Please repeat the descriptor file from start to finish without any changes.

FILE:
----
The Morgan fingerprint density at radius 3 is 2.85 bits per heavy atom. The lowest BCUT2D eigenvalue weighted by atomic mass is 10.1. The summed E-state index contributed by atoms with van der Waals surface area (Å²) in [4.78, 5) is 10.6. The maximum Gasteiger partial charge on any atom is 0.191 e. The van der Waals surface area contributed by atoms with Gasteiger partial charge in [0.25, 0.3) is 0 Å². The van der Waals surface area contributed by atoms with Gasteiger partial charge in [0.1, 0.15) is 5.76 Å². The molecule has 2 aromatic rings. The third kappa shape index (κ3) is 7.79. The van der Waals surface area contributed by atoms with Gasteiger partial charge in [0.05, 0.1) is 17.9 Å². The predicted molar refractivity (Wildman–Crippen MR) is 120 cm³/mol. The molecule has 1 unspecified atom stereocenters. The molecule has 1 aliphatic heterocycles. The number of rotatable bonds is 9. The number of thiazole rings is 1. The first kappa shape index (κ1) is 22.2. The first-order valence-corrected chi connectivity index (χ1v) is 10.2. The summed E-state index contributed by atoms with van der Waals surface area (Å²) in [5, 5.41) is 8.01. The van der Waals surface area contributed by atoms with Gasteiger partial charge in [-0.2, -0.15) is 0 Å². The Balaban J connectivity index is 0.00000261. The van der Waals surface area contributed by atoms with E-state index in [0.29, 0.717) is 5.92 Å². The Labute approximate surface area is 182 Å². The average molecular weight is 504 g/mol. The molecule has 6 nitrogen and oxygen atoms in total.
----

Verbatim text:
The Morgan fingerprint density at radius 3 is 2.85 bits per heavy atom. The lowest BCUT2D eigenvalue weighted by atomic mass is 10.1. The summed E-state index contributed by atoms with van der Waals surface area (Å²) in [4.78, 5) is 10.6. The maximum Gasteiger partial charge on any atom is 0.191 e. The van der Waals surface area contributed by atoms with Gasteiger partial charge in [0.25, 0.3) is 0 Å². The van der Waals surface area contributed by atoms with Gasteiger partial charge in [0.1, 0.15) is 5.76 Å². The molecule has 2 aromatic rings. The third kappa shape index (κ3) is 7.79. The van der Waals surface area contributed by atoms with Gasteiger partial charge in [0.05, 0.1) is 17.9 Å². The predicted molar refractivity (Wildman–Crippen MR) is 120 cm³/mol. The molecule has 1 unspecified atom stereocenters. The molecule has 1 aliphatic heterocycles. The number of rotatable bonds is 9. The number of thiazole rings is 1. The first kappa shape index (κ1) is 22.2. The first-order valence-corrected chi connectivity index (χ1v) is 10.2. The summed E-state index contributed by atoms with van der Waals surface area (Å²) in [5, 5.41) is 8.01. The van der Waals surface area contributed by atoms with Gasteiger partial charge in [-0.2, -0.15) is 0 Å². The Balaban J connectivity index is 0.00000261. The van der Waals surface area contributed by atoms with E-state index in [0.29, 0.717) is 5.92 Å². The Labute approximate surface area is 182 Å². The average molecular weight is 504 g/mol. The molecule has 6 nitrogen and oxygen atoms in total.